Published on Mar. 17, 2020 by Steven Vance
Updated on Mar. 19, 2020
I was hoping that the ADU ordinance would be introduced to Chicago City Council during their regular meeting on March 18, but due to the coronavirus and the need to restrict gatherings to maintain public health, the meeting has been postponed.
There is still work that can be done, and I need your help. I’m tracking aldermanic support for an Accessory Dwelling Unit ordinance and I’m only aware of 11 supporters. Let’s get our alders excited for a potential April introduction so ADUs can be re-legalized this year and construction can start sooner.
Can you look at the current list & map and if your alder isn’t listed send them a short email?
Replace the text in the [brackets]. Optionally BCC [email protected]
Dear Alder [your alder’s last name],
I live in the [your ward number] Ward at [your address]. I’ve become aware, from the news, that Mayor Lightfoot intends to propose an ordinance to re-legalize accessory dwelling units and coach houses in Chicago. These “ADUs” come in the form of garden apartments, attic units, and backyard houses, create unsubsidized attainable housing and more income for homeowners. I think allowing more of these traditional small apartments is essential to providing new affordable housing options and stimulate economic development in our ward’s struggling business districts.
[Choose 1–2 of the reasons they should support ADUs and edit and personalize it to your situation and ideas. Don’t have a situation of your own? Read the personal stories that our readers submitted last year.
[1. Aging in place]
One aspect of ADUs that I think is really special is how it creates a downsizing opportunity for the senior citizen homeowners in our community to move into a ground-level coach house (so they don’t have to climb stairs) and rent out the front house and augment their fixed income. They don’t have to leave the neighborhood, they don’t have to live in a senior housing building, they can “age in place”.
[2. Affordable housing]
New basement units and backyard homes are likely to increase the supply of affordable housing, especially in high-opportunity areas, and can act as a stepping stone for new residents to live in before they move to a larger apartment or buy a property of their own.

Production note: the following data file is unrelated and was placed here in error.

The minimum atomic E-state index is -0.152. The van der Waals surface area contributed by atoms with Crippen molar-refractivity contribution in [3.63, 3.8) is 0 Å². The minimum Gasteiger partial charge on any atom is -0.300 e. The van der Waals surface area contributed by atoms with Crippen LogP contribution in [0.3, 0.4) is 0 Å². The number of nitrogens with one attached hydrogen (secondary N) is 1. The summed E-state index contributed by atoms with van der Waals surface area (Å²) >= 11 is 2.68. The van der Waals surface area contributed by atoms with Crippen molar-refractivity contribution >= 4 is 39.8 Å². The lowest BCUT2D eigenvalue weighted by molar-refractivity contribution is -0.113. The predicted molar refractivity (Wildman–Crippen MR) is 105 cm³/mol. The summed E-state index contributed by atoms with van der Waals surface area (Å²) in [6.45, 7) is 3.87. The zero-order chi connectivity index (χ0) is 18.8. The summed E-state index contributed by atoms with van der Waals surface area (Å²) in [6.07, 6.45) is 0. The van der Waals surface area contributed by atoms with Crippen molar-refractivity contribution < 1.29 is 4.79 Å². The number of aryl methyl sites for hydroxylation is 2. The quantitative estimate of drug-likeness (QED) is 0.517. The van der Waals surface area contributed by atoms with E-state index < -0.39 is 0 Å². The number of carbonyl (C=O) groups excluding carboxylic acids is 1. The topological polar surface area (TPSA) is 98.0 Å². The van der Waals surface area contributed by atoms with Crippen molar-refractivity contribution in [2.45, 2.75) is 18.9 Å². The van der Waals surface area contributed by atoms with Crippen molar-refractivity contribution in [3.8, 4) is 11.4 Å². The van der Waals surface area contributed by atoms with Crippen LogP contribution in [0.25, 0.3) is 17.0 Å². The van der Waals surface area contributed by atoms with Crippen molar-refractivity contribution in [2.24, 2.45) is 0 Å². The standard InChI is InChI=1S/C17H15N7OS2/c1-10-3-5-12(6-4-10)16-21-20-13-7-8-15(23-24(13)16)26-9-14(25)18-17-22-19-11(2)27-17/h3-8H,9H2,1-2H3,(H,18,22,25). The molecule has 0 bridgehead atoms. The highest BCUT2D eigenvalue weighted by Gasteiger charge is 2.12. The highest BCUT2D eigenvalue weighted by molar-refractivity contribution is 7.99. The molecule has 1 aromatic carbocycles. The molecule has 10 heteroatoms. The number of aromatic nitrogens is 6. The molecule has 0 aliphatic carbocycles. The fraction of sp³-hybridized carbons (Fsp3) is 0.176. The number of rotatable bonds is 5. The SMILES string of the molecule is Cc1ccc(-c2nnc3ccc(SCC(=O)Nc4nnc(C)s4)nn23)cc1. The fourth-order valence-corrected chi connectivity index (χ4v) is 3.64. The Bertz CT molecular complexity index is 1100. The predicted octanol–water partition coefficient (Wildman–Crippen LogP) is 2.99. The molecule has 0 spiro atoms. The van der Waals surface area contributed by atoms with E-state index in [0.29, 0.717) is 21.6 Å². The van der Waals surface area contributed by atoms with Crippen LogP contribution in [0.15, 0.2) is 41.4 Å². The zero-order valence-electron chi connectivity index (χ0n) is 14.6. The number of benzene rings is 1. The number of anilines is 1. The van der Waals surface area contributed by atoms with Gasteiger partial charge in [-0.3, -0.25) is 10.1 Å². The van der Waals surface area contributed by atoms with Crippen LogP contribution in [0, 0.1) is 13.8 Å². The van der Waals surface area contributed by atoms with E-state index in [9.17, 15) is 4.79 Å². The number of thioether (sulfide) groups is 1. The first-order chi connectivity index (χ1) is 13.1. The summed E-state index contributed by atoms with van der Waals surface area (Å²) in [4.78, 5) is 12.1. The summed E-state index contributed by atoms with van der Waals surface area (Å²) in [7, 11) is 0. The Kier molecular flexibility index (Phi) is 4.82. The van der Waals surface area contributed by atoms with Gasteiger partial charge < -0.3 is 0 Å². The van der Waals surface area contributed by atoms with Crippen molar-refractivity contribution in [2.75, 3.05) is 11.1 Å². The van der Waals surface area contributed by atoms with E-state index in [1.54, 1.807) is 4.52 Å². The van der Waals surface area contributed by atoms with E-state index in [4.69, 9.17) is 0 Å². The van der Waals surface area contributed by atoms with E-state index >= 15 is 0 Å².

[3. More income for homeowners]
By renting out an ADU, a homeowner can generate additional income to pay for overdue maintenance or higher property taxes.
[4. Provide more jobs]
If people are allowed to build ADUs, then they’re going to have to hire architects and tradespeople to build them, creating new job opportunities. Design and contracting work typically pays a living wage, and because this will be a new industry in Chicago there is a lot of room for innovation, creativity, and entrepreneurship.
[5. Preserving neighborhood density]
Many Chicago neighborhoods have lost population and housing options. If we can’t maintain an appropriate density of people and places to live, it’s hard to support local businesses. Allowing ADUs can bring new residents in and keep existing residents and boost local businesses.
Will you support the ordinance when it’s introduced?
Thank you for sending your letter! Even alders who already support ADUs would benefit from hearing how important it would be to re-legalize this housing type. And, if you know how to get in touch, it would be good if you could reach out to community groups that organize around affordable housing. That includes Brighton Park Neighborhood Council, Communities United, housing providers like LUCHA and Bickerdike, One Northside, RAGE, LSNA, Garfield Park Community Council, South Side Together Organizing for Power, and the North Lawndale Community Coordinate Council (NLCCC).
Ask your alder to support ADUs [you're reading this one]